NV Energy fined $43K in worker's fall death - FOX5 Vegas - KVVU

NV Energy fined $43K in worker's fall death

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Herbie Goforth with fiancée and FOX5 AM Executive Producer Judy Greene. (Courtesy of Judy Greene) Herbie Goforth with fiancée and FOX5 AM Executive Producer Judy Greene. (Courtesy of Judy Greene)
LAS VEGAS (FOX5) -

Multiple failures to provide adequate safety equipment in a fall that claimed the life of a utility worker resulted in a $43,000 fine for NV Energy.

The Occupational Safety and Health Administration (OSHA) released Wednesday its citation of the southern Nevada power company in reference to the Sept. 25, 2012 death of Herbie Goforth III.

In the OSHA citation, inspectors penalized NV Energy on multiple equipment failures that exposed workers to hazards. The company was also penalized for not ensuring adequate safety equipment that could have prevented Goforth's fatal 75-foot fall.

OSHA said a temporary horizontal ladder was used as a platform between a transmission tower and a live 500-kilovolt transmission line in the incident.

Among the penalties in the citation, inspectors said NV Energy "did not ensure personal fall arrest equipment." OSHA said linemen's belts and six-foot pole straps were used instead of a fall protection harnesses and lanyards at the time.

In addition, the citation said the workers on the training session that Goforth was on used a horizontal ladder, or platform, that was not designed to serve as a "personal fall arrest system."

The citation goes on to penalize the company for holes or tears in workers' suits, booties and gloves. Inspectors, in the citation, said those holes exposed the worker to possible electrocution.

In total, OSHA cited NV Energy for six "serious" penalties related to the fall at $7,000 each. A $1,000 fine was also assessed for NV Energy's delayed response in providing OSHA with records relating to the incident. In the citation, OSHA said the company took four hours after the incident to provide those records.

An OSHA representative said the citations were issued to NV Energy on March 21. The company has until April 15 to pay the fine. The citation said the company can also contest the penalties.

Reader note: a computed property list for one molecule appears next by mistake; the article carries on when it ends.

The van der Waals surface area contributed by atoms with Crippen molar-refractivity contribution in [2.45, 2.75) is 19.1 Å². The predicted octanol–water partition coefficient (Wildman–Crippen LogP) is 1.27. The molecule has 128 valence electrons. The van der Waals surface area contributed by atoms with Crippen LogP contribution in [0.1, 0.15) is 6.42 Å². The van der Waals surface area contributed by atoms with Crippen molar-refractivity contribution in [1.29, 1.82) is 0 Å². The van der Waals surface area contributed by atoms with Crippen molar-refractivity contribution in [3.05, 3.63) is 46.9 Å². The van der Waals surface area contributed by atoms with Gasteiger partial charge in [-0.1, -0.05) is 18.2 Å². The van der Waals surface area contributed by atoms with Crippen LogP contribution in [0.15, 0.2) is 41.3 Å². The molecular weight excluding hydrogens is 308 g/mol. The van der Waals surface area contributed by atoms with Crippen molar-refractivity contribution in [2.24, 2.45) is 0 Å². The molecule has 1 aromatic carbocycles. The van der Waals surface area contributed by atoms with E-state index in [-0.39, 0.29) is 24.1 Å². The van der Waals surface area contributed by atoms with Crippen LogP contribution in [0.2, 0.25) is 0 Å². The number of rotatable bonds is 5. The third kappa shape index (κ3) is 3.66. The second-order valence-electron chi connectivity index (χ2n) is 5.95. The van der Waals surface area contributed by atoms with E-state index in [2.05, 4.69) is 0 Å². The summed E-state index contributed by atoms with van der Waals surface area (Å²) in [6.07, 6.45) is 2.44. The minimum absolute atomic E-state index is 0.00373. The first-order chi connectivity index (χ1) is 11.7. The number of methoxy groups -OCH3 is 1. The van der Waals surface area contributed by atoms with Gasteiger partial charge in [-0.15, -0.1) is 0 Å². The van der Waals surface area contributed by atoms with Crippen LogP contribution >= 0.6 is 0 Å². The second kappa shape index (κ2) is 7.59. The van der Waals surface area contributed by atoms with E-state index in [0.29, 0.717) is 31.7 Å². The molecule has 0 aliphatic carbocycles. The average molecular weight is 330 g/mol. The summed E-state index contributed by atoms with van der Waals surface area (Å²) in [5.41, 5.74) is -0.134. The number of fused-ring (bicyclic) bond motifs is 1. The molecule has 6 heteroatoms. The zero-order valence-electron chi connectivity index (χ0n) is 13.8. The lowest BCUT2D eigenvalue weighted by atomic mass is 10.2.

On Wednesday, NV Energy released a statement on the citations:

We are now in receipt of the OSHA findings associated with the tragic loss of one of our employees last fall. The Company is currently reviewing the details to determine our next steps. Because our business can be a dangerous one, the most important thing to us as a company is the continued safety of our employees. All of our training exercises for this type of work continue to be within industry standards. We are committed to being a leader in safe work practices and diligent adherence to Federal and State requirements regarding the safety of our employees.

Goforth died during a training session on a 100-foot tower at Apex Industrial Park in the 18000 block of Las Vegas Boulevard North.

Goforth attended Cimarron Memorial High School and graduated from the University of Nevada, Las Vegas in 2007.

Goforth was engaged to be married to FOX5 morning executive producer Judy Greene. The fall happened just 11 days before their planned wedding.

"Herbie was an amazing and special person," Greene said.

"He's never done this work, he just became a journeyman lineman, this was training ... he said, 'Nothing is going to happen to me because I trust these men with my life,'" Greene told FOX5.

Greene said she is frustrated NV Energy didn't spend more on better equipment.

"This company is a multi-billion dollar company ... how come they can't provide safety equipment?" Greene asked.

"And they allowed him to go that way, knowing that he didn't have the proper gear on. So I feel like they killed him," Rosa Goforth, Herbie Goforth's mother, said.

Herbie Goforth's family said they feel the OSHA fine is just a slap on the wrist.

"What they're saying is my son's life is worth $43,000," said Rosa Goforth.

Greene and Rosa Goforth feel OSHA's recommended changes should have been made sooner.

They hope Herbie Goforth's death helps other linemen.

"I just want change," Rosa Goforth said.

"I want to make sure that this never happens to another person, and they need to buy that proper equipment and stop, stop putting lives at risk," Greene said.

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